"Yeshua would never do such a thing!" she complained, her heart splitting at the stupidity that seemed to be inexhorably closing like the jaws of a vise. "Why do they think that his call to remove the tyrants, is a call to replace one with another? Though he defied the Herodians and the Templars, he had no wish to replace them!"
"Nonetheless, a tyrant sees the world only on his own terms! To Caesar, his removal necessitates a replacement, and he sees himself as the guardian of the Empire, even though he only succeeds in being its jailer!"
They fell silent. The wounded soldier, Quintus, turned to them.
"In the woods where I was born there is a glade," he said. Both Miri and Yusef froze for he spoke Aramaic. He had heard everything they had said. Yusef cursed himself under his breath for being so lax.
"On the northern shore of the lake, below a steep cliff stands the sacred grove and sanctuary of Diana Nemorensis, or Diana of the Wood. Within the sacred grove a tree stands, and there the priest of the grove skulks with sword drawn always. He is sworn to protect the tree from which it is decreed that no man shall remove a single branch, save only a runaway slave who is allowed to break off one of its boughs. By breaking off a branch, he then can legally challenge the priest to mortal combat, and should he slay the priest, he is granted sanctuary there and is safe from prosecution by his previous owner. But he is then forced to become the new priest of Diana Nemorensis, and then reigns there with the title of Rex Nemorensis, King of the Woods!
But he must be ever vigilant from that day on for any other slave who can break a bough will then gain the right to challenge him This priest and murderer; is doomed to protect the tree from all challengers and adventurers for he knows nothing of who is and isn't a slave from his appearance, and every man who passed by might sooner or later to murder him and hold the priesthood in his stead. Such is the state of the sanctuary. A runaway slave only can gain sanctuary there by slaying the existing priest, and having slain him, he retains the office until he was himself slain by a man slyer or stronger than he.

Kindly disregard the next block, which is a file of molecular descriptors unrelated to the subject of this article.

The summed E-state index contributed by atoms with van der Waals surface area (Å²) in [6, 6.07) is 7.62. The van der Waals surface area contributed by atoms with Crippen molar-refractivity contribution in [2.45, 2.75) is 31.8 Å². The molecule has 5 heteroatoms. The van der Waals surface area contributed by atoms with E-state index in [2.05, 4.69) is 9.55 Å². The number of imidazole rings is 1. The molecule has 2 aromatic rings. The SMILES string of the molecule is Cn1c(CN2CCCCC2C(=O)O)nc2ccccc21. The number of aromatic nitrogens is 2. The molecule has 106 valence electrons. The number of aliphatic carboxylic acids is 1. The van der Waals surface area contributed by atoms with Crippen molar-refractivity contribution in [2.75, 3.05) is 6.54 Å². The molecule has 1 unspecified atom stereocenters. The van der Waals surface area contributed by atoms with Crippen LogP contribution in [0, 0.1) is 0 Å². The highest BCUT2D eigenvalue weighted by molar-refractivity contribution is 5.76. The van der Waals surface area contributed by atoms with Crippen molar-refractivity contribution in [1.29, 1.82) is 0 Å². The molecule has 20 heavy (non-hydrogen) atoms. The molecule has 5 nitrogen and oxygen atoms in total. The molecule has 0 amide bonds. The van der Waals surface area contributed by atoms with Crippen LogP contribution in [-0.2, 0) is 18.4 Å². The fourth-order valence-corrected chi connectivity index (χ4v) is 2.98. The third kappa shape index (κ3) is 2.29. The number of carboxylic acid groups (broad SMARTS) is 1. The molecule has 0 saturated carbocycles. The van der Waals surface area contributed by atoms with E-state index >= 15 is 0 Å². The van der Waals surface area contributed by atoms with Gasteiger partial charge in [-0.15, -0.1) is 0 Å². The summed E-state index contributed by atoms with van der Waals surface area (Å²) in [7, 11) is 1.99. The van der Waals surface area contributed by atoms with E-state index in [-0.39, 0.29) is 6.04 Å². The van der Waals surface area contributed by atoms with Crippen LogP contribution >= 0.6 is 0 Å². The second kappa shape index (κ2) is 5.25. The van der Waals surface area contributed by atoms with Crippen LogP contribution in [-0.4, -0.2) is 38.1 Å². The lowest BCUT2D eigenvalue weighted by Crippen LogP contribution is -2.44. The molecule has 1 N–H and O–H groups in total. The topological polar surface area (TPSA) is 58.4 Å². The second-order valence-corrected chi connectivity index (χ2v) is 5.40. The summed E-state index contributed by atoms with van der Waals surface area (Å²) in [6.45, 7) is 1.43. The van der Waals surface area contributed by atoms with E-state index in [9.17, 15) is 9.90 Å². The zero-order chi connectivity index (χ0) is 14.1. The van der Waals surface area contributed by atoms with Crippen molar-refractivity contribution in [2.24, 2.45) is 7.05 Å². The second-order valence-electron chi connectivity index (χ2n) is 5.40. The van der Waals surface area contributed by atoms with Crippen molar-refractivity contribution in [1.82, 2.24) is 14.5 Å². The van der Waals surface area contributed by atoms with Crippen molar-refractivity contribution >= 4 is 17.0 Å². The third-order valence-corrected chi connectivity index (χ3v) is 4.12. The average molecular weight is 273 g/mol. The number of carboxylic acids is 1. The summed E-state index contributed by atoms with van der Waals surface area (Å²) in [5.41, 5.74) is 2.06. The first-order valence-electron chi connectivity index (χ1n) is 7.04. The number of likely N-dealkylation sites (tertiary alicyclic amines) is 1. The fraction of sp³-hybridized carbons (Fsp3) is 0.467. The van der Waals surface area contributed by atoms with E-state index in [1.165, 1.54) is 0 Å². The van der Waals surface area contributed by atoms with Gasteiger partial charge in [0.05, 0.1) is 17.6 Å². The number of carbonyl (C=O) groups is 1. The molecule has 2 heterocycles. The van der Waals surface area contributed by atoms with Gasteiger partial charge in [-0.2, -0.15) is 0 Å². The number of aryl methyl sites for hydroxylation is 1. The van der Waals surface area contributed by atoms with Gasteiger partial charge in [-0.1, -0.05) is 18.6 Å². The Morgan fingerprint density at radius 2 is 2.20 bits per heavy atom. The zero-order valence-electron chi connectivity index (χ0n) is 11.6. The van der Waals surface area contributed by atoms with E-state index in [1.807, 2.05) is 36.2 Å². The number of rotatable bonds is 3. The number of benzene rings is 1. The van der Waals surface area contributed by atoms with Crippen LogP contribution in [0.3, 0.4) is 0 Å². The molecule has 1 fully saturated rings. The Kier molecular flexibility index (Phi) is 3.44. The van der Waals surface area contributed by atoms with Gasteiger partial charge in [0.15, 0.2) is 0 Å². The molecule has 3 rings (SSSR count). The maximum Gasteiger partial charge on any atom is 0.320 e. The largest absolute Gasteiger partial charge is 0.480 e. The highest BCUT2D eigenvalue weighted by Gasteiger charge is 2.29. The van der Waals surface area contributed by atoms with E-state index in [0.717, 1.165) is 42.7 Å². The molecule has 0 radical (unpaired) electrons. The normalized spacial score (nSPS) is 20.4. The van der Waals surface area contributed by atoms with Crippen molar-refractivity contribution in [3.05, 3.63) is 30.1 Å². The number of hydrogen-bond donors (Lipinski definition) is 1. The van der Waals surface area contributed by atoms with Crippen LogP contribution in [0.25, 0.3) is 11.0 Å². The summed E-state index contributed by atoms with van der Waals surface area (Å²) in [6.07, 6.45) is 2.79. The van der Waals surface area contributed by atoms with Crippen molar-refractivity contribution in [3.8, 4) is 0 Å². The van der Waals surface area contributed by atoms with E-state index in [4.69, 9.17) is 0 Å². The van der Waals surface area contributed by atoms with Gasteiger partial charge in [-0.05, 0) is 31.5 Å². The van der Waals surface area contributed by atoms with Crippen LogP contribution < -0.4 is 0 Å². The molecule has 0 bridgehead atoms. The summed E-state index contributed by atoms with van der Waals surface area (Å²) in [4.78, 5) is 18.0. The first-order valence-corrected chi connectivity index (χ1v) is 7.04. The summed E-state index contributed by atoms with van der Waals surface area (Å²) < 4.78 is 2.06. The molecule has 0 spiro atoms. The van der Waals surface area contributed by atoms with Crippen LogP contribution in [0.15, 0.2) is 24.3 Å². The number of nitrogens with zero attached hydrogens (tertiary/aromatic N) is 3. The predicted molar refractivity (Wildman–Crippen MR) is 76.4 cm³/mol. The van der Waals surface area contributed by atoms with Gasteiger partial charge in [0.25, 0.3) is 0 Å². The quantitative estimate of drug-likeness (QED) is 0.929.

It is said Caligula, upon hearing of this custom and thinking that the priest of Nemi extant at that time, had held office too long, hired a famous gladiator to slay him, and that man, who slew the priest, walked away from his sacred duty to the grove of Diana caused his downfall. Claudius then released several slaves whose conditions were desperate to fight for the privilege of being the guardian of the tree. The fight was desperate and bloody, but after a great clash of arms, one man remained standing, and, in gratitude, he dedicated a perpetually burning lamp in a shrine at Nemi for the safety of the Emperor Claudius and his family."
The man coughed, and Miri moved closer. The two guards moved to prevent contact but she spoke to them in Greek, and told them she was a healer, and they consented to her examining their comrade. Her manacles were loose enough that she could pass her hands over the soldier's body, even though the iron bands and chains interfered with her touch. He had swallowed a lot of water, and some still lingered in his lungs. There were three wounds that were beginning to fester, and he was running a fever. She held her hands above his wounds to draw his energy into them, and the tension drained out of his and he relaxed for the first time since he had been injured, and as he sank into a deep sleep, for the first time since he could remember.
Yusef and Miri and the two guards stared in awe as the setting sun turned the white sides of the Pyramids at Giza a radiant pink. The eastern flanks turned mauve, and it seemed not of this world, but as if it had been placed there form afar, for it resembled no other building in the world. The radiance it reflected seemed to come from within the structure and not without. Dark patches showed on the sides, and Miri realized with horror that the Romans were removing the limestone facing in order to build villas in the Fayum. That such a sacred object should be taken apart to build houses for the Emperor's favourites was a sacrilege beyond belief, but their cruelty and barbarism had long since destroyed her credulity, and she sank into a deep depression, for she and her children were now sharing the same fate as the Great Pyramid. An Empire that could take apart the pyramids in order to build new houses, would destroy her and her progeny without even so much as a sigh of regret. She was doomed.
They passed Memphis in the dark and downstream of the citadel, the boat swung to the Eastern tributaries of the Nile. "Where are we going?" asked Miri in alarm, "The way to Rome is through Alexandria!"